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Loved "Big Stone Gap?" - prepare to moderately like this...
on 8 April 2010
Do you know how sometimes you buy a book because you have loved other books that the author has written, and you save it up ready to be savoured and enjoyed at your leisure? That was how it was with me and this book by Adriana Trigiani whose "Big Stone Gap" trilogy I have read a couple of times and thoroughly enjoyed. Unfortunately this book didn't quite manage to live up to the anticipation I had before reading it.
Like Trigiani's other books this book is set in a firmly Italian family living in America background. The story takes place in 1970's New Jersey and is set in the world of interior designing, certainly an eclectic one at that time. Unlike other books the hero is a man, "B" or Bartolomeo, who is the interior designer to the town whose dream is to give his hometown church the makeover of its life. Unfortunately, this is where, for me, the problem lies. Whilst reading this book I never quite got past the fact that the main character was a very unconvincing man indeed, the way he interacted with other characters was positively girlie, and it was pretty hard to believe, stereotypes aside, in a heterosexual male with quite as much insight into home decoration and the type of clothes that best suit women as B had.
The story was diverting enough, though suffered somewhat for me on rather lengthy descriptions of the interior design of the settings at every given moment, starting on the first few pages with the description of B's house. This all certainly seemed well researched, but was at times a little tedious. Scenes with B's Italian family worked better, whilst describing the extended Italian community and complex relationship the author is on more solid ground. I enjoyed the descriptions of family get-togethers and Toot, his sister was a likeable and believable divorcee finding herself 13 years after the divorce. Capri, B's fiancee of sorts (her mother decided at an early age that they should marry) is also a perfectly pleasant character, but B's relationships with women never truly convince for the reasons that I gave at the start - ergo he is a less than convincing man. There is at least one very cringey sex scene that I could have happily done without reading.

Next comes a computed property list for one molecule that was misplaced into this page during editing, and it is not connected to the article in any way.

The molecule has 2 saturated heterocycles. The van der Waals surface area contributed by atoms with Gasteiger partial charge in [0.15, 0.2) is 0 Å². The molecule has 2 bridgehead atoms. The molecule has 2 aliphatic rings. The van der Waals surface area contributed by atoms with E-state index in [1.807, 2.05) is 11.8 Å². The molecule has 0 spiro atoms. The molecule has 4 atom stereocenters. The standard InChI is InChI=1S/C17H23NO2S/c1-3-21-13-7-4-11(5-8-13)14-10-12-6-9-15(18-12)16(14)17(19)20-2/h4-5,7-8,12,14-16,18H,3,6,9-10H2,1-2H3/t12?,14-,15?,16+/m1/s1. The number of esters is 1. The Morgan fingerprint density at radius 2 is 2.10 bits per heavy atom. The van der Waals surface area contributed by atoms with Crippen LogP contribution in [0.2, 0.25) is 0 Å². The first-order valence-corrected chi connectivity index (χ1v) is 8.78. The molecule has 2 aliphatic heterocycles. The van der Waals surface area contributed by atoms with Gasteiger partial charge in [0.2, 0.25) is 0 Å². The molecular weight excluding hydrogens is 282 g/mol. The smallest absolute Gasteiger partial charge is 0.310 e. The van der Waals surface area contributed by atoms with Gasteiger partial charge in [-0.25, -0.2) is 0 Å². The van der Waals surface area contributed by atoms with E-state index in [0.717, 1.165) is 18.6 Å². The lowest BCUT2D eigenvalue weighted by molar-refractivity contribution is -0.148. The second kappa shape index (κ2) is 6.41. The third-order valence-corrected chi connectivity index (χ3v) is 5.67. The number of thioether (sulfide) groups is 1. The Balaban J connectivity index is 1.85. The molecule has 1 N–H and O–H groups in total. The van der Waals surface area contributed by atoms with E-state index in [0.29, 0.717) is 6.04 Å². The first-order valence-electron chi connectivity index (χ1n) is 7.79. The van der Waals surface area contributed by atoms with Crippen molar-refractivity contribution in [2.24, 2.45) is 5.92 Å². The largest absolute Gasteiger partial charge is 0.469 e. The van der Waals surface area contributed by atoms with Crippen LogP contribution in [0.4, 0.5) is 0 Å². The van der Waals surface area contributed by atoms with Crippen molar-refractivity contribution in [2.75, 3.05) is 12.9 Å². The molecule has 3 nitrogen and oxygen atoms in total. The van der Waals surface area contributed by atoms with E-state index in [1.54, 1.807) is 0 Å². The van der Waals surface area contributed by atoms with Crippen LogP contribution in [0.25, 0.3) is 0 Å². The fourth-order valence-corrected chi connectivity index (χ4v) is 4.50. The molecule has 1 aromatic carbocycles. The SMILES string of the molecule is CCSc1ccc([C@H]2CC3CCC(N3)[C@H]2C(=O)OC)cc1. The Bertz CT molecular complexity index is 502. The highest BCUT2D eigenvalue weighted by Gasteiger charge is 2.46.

That apart the twists and turns and hidden politics of the Church renovation did keep me mildly entertained, there is some interest from characters such as Pedro, a stained glass specialist, and Rufus, a church specialist who enter the fray, and B's interactions with Eydie an international designer. This sees the story shift to New York via an Italian trip and keeps things going along fairly steadily, it is all well written enough and the recipes that are interjected at points are a nice touch, but it certainly isn't a page turner.
I did finish the book, but I didn't really enjoy it like I have done some of her other books, such as "Lucia Lucia", if this had been the only book of Trigiani's I had read I would have been probably unlikely to read another. I will however read her latest two books about Valentine at some point, I have concluded that probably this author is at her best when writing about strong and interesting female characters, this novel didn't quite do it for me. I did feel a bit let down by this book and personally would recommend reading another title by this author in preference to this.
(appears elsewhere in my name)